Of witches and other mythical creatures

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In February, former priest Paul Shanley, 74, was convicted on three counts of raping a child and two counts of indecent assault and battery on a child. He was sentenced to 12 to 15 years in prison which, because of his age, is effectively a life sentence.

There were originally four accusers, who claimed to have recovered memories of abuse which happened nearly four decades ago. Three were dropped by the prosecution due to large inconsistencies in their stories. According to news reports, the forth, Paul Busa, claimed to have been removed from his class at school by Shanley and raped, on numerous occasions from age six to age twelve. But each time, he claimed he had forgotten the experience by the next day, and thus continued to go with Shanley each time.

What sets the Shanley case apart from many of the other sex abuse cases involving priests is that it seems to rely solely on uncorroborated recovered memories. The prosecution did not present any eyewitnesses, any physical evidence, any evidence of contemporaneous health or emotional problems, nor any recollections of unusual activity or behavior at the time. The whole theory of recovered memory and traumatic amnesia is dubious at best. Richard McNally, a Harvard University psychologist and the author of Remembering Trauma, says that people forget and recover nontraumatic memories all the time, but when an experience is truly traumatic, they "seldom if ever" forget it, though they may manage not to think about it. "No one has traumatic amnesia. Moreover, the more repeated an event is, the less likely you are to forget that class of event."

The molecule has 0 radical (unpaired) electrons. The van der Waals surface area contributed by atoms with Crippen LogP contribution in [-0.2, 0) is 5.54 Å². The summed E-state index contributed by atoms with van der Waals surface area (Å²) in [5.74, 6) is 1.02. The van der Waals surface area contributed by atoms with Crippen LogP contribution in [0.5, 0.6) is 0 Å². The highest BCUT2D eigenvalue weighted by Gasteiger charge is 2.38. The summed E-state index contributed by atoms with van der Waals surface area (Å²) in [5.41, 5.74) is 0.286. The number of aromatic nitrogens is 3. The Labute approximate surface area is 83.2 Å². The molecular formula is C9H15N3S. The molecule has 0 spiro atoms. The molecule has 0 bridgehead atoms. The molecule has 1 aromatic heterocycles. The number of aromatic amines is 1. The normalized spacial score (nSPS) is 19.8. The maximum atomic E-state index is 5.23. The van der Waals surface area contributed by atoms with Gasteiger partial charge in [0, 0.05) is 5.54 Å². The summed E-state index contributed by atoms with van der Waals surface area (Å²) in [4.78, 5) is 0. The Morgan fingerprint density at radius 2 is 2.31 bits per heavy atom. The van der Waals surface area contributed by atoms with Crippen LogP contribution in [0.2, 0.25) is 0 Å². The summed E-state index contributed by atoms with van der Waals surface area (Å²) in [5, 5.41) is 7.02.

source: Article 'Of Witches and Other Mythical Creatures'; NAMBLA Bulletin Vol. 25 No. 1; March 2005